Cheesemaking For Beginners - Steps in Making Your Own Cheese

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While it may seem obvious, cheesemaking starts with milk.  High quality, fresh milk is key to making any cheese.  Cheesemakers agree that unpasteurized milk produces the most high-quality, delicious cheeses. Also known as "raw" milk, care must be taken when transporting the unpasteurized milk to avoid its contamination.  The pasteurization process in which milk is heated to remove bacteria and germs, can sometimes affect the enzymes of the cheese.  It impacts the ability of cheese curds to form, as well as the taste of the final product. If you don't raise cows, goats or sheep, or live near people who do, unpasteurized milk can be difficult to procure.  In that case, any type of milk may be used to make cheese.  This includes whole, 2% or skim milk. 

In the cheesemaking process, milk proteins, or "caseins," are transformed into curds, forming the basis of cheese.  This is done by the addition of a "starter culture" to milk which transforms the lactose found in milk to lactic acid.  Starter cultures are typically a bacteria.  The bacteria undergoes a process that can be compared to the way yeast is used in brewing beer. There are several types of starters used in cheesemaking.  The type of cheese you're making determines the best starter culture to use. For example, some starers are ideal for making mozzarella, while others are better suited to feta or camembert. Starter cultures help determine the flavor and texture of the finished cheese.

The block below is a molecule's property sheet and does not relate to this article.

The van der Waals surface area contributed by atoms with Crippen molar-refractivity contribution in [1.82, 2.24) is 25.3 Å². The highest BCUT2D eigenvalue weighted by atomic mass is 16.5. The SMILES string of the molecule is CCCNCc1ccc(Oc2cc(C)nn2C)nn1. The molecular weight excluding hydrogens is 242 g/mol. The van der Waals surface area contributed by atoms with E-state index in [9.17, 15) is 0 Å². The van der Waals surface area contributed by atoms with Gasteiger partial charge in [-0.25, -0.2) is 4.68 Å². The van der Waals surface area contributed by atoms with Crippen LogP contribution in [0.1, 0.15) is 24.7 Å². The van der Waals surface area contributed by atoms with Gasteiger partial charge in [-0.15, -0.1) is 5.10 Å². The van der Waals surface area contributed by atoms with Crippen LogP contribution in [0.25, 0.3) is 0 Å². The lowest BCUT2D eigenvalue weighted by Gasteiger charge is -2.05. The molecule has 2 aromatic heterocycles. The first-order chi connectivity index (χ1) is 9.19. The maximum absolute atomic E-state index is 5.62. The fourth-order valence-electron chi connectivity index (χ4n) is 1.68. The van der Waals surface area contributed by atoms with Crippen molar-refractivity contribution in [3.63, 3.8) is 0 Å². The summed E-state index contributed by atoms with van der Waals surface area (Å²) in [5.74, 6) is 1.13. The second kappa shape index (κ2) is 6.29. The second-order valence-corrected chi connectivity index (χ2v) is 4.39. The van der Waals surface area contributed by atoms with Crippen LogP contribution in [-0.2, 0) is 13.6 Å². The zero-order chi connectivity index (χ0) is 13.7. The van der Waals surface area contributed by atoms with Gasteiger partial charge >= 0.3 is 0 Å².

In serious cheesemaking, when the pH is at the proper level, animal or vegetable-derived rennet is added to the mixture.  Rennet is an enzyme that works with the starter culture to transform the mixture into curds.  This is essentially the "curdling" of the milk.  Typically, the larger the curd, the softer the cheese.  At this point, the cheese can be concentrated in a number of ways, such as by salting or pressing into a mold.  Cheeses such as gruyere, require that the curds cook further.  Fresh cheeses, such as ricotta and cottage cheese, are ready to eat at this point.

To make a firmer, aged cheese such as cheddar, the curds need to ripen.  The ripening process has many factors such as time, temperature, humidity, bacteria and salt.  During this process a mold may form which you'll recognize as the rind of a cheese. 

The influences of milk, starter cultures, rennet and the concentration process all help determine the taste, smell and look of a finished cheese.  There are many established best practices in cheesemaking to help you create your ideal cheese.  However, once these general concepts are understood, there is ample opportunity to experiment.  The fascinating cheesemaking process rewards patience and attention to detail, but is a fun and rewarding experience.

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Sarita Haines has 1 articles online

For more information on cheesemaking for beginners, visit Learn To Make Cheese.

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Cheesemaking For Beginners - Steps in Making Your Own Cheese

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This article was published on 2010/04/02